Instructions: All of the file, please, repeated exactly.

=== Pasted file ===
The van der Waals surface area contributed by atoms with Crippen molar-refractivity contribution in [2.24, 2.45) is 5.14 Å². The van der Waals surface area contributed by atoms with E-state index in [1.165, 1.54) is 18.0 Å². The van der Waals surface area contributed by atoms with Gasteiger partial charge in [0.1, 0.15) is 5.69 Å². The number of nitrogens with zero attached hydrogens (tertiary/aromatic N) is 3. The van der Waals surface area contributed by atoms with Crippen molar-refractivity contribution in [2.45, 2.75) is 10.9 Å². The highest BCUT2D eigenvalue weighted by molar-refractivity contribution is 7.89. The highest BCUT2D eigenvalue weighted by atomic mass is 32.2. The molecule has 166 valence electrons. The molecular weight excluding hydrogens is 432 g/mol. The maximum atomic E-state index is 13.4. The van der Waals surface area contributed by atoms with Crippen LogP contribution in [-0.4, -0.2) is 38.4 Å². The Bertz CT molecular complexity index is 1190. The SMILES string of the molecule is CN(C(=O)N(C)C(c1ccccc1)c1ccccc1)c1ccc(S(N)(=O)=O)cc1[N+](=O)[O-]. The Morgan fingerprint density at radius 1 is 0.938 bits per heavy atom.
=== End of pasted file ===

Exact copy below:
The van der Waals surface area contributed by atoms with Crippen molar-refractivity contribution in [2.24, 2.45) is 5.14 Å². The van der Waals surface area contributed by atoms with E-state index in [1.165, 1.54) is 18.0 Å². The van der Waals surface area contributed by atoms with Gasteiger partial charge in [0.1, 0.15) is 5.69 Å². The number of nitrogens with zero attached hydrogens (tertiary/aromatic N) is 3. The van der Waals surface area contributed by atoms with Crippen molar-refractivity contribution in [2.45, 2.75) is 10.9 Å². The highest BCUT2D eigenvalue weighted by molar-refractivity contribution is 7.89. The highest BCUT2D eigenvalue weighted by atomic mass is 32.2. The molecule has 166 valence electrons. The molecular weight excluding hydrogens is 432 g/mol. The maximum atomic E-state index is 13.4. The van der Waals surface area contributed by atoms with Crippen LogP contribution in [-0.4, -0.2) is 38.4 Å². The Bertz CT molecular complexity index is 1190. The SMILES string of the molecule is CN(C(=O)N(C)C(c1ccccc1)c1ccccc1)c1ccc(S(N)(=O)=O)cc1[N+](=O)[O-]. The Morgan fingerprint density at radius 1 is 0.938 bits per heavy atom.